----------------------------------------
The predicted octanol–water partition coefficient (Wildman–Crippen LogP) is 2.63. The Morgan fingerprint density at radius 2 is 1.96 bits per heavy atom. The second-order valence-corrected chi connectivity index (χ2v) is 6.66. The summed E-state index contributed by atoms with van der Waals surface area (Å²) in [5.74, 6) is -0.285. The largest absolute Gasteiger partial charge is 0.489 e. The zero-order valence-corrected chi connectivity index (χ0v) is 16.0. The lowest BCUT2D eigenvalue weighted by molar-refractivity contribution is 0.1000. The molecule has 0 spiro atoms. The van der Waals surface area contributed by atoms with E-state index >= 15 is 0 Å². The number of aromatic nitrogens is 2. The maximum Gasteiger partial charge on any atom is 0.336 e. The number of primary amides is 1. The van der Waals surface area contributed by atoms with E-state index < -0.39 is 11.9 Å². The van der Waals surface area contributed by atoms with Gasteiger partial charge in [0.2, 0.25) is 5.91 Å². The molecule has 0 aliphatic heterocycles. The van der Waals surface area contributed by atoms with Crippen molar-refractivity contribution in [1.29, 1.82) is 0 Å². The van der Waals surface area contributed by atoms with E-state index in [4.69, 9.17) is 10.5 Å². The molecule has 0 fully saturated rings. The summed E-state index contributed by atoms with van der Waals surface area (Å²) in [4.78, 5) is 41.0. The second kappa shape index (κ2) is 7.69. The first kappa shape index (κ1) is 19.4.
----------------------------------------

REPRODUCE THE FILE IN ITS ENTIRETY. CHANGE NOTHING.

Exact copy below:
The predicted octanol–water partition coefficient (Wildman–Crippen LogP) is 2.63. The Morgan fingerprint density at radius 2 is 1.96 bits per heavy atom. The second-order valence-corrected chi connectivity index (χ2v) is 6.66. The summed E-state index contributed by atoms with van der Waals surface area (Å²) in [5.74, 6) is -0.285. The largest absolute Gasteiger partial charge is 0.489 e. The zero-order valence-corrected chi connectivity index (χ0v) is 16.0. The lowest BCUT2D eigenvalue weighted by molar-refractivity contribution is 0.1000. The molecule has 0 spiro atoms. The van der Waals surface area contributed by atoms with E-state index >= 15 is 0 Å². The number of aromatic nitrogens is 2. The maximum Gasteiger partial charge on any atom is 0.336 e. The number of primary amides is 1. The van der Waals surface area contributed by atoms with E-state index < -0.39 is 11.9 Å². The van der Waals surface area contributed by atoms with Gasteiger partial charge in [0.2, 0.25) is 5.91 Å². The molecule has 0 aliphatic heterocycles. The van der Waals surface area contributed by atoms with Crippen molar-refractivity contribution in [1.29, 1.82) is 0 Å². The van der Waals surface area contributed by atoms with E-state index in [4.69, 9.17) is 10.5 Å². The molecule has 0 fully saturated rings. The summed E-state index contributed by atoms with van der Waals surface area (Å²) in [4.78, 5) is 41.0. The second kappa shape index (κ2) is 7.69. The first kappa shape index (κ1) is 19.4.